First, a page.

The Vermont Senate recently passed a bill that will mandate a $15 minimum wage for Vermont by 2024, with incremental increases from today’s $10.78. This sounds nice, giving low-income workers a raise; however, there are some significant consequences to this that the proponents of the bill and the media are not telling Vermonters.
Hurting, not helping, the poor
The majority of Vermonters living in households classified as “poor” do not have earned income. These are seniors living on Social Security and other fixed income sources, or people reliant on social safety net programs. They will not benefit from an artificial wage increase; rather, they will be harmed by the inflationary effect of the wage increase as the prices for the goods and services they need increase as a result. Fixed incomes will not stretch as far. So, a $15 minimum wage will actually end up hurting more of Vermont’s poor than it will help.
For those who do earn a low-wage income, some will benefit from a $15 minimum wage, but many will lose their jobs entirely or see their hours cut to the point where the wage increase does not have a positive financial benefit. According to a survey by the NYC Hospitality Alliance, in response to New York’s $15 minimum wage, “76.5 percent of full-service restaurant respondents said they had to reduce employee hours and 36 percent said they eliminated jobs in 2018 in response to the mandated wage increase.” (U.S. News & World Report, Jan. 16). They expect this trend to continue.
The Vermont Joint Fiscal Office concluded the wage increase would result in a net annual long-term “disemployment” rate of 2,250 jobs from 2028-2050. As a share of total jobs in Vermont, this amounts to 0.5 percent, but as a share of minimum-wage jobs, it is 3.3 percent. In other words, the negative impact on low-wage workers is substantial and disproportionately impacts low-income workers.
The benefits cliff
Parents who earn low-wage salaries who do see a bump in take-home pay could, according to the JFO, see that bump more than offset by a greater loss in childcare subsidies. JFO calculated that a couple working full time in minimum- wage jobs with one child in care would see an annual income increase of $1,155 in the first year of proposed minimum- wage increases, but they would lose $1,334 in benefits.
Many childcare workers in Vermont currently fall below the $15-an-hour threshold, so the artificial wage increase will have a significant impact on that industry. Even the child advocacy group, Let’s Grow Kids, warned the wage increase “might even exacerbate the [childcare] situation …” which they already see as in “crisis.” A prominent Lamoille County childcare center warned at a legislative breakfast that the $15 minimum wage would result in a $40 increase in price per child per week. If the increased costs cause some childcare providers to close up shop, young parents could find themselves with fewer options at higher costs and, because of the benefits cliff, with less support.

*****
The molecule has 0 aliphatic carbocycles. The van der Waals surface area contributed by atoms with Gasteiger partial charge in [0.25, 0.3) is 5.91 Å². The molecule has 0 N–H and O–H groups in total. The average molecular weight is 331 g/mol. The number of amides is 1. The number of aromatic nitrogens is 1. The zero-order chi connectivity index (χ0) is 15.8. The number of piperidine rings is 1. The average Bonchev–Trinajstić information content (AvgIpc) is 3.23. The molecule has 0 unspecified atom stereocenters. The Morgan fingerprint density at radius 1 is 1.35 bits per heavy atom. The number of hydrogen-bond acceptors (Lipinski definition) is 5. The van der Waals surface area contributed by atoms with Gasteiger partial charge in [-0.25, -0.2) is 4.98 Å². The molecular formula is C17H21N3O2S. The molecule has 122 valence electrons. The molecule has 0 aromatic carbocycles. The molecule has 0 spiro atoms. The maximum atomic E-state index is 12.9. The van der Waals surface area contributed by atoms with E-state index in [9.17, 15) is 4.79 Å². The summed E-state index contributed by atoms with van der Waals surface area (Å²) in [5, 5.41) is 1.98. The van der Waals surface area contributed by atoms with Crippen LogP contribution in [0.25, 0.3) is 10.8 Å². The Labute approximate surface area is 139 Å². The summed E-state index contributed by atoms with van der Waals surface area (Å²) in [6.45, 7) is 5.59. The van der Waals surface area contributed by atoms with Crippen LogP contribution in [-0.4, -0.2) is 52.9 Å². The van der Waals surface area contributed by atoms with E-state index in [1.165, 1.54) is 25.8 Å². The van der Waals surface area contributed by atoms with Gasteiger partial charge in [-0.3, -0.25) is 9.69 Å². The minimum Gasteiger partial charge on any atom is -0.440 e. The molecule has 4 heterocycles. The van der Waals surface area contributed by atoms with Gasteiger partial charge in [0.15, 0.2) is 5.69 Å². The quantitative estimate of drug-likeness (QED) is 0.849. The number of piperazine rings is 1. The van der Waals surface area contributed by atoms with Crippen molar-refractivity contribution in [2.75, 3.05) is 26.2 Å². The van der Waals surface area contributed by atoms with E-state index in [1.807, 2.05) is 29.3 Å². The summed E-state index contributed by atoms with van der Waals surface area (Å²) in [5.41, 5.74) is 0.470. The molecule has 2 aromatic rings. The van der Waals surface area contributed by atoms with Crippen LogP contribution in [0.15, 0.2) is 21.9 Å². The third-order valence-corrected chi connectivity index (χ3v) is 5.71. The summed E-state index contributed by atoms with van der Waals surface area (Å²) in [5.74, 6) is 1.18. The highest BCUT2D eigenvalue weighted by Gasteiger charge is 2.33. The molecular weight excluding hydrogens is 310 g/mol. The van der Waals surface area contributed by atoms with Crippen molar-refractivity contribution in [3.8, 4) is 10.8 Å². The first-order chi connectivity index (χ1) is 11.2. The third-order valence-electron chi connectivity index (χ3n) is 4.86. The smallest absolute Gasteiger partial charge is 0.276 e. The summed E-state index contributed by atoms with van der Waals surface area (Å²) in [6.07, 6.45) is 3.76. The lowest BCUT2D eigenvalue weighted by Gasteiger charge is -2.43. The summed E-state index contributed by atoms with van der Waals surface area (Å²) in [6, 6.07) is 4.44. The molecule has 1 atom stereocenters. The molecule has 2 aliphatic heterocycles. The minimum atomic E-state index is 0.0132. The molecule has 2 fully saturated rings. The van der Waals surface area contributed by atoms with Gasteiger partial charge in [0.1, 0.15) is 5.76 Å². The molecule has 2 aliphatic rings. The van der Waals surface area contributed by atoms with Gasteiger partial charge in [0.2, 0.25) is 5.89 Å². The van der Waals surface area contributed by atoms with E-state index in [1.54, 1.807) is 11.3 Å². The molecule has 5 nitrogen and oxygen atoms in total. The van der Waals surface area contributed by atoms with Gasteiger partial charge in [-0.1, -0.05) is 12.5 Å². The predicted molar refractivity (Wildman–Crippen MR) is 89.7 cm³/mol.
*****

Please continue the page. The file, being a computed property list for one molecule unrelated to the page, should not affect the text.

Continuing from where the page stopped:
Health care access
The Vermont Department of Disabilities, Aging & Independent Living submitted a report warning if we were to adopt a $15 minimum wage, the increased price for labor would cost Medicaid $41,904,930 and Medicare $9,086,865. This will result in either higher taxes to make up the difference or cuts in services. Since Medicare is a federal program, we do not have the option of increasing taxes. Medicare services will have to be cut.
Overall economic prosperity
JFO estimated the impact of the $15 minimum wage on state GDP would be negative 0.3 percent. That may seem like a small number; however, in 2017, Vermont real GDP grew by only 1.1 percent. Stifling economic growth is not helpful to anyone, particularly the poor.
In conclusion, this is a truly bad economic policy that will end up hurting those it is meant to help, as well as others it does not even consider. Even California Gov. Jerry Brown said, “Economically, minimum wages may not make sense.” He is right about that. He went on, “but morally, socially and politically they make every sense.” He is wrong there. It is not moral to create economic pain, especially to the poorest members of our communities. Deliberately causing economic decline only increases poverty and, therefore, does not make sense socially. And, a $15 minimum wage only makes sense politically if people do not bother to look beyond the slogans and remain blind to the full impact of what is being proposed and what it will do.
Patricia A. McCoy is a Republican state representative for Rutland-1 Ira-Poultney and is the House Minority Leader.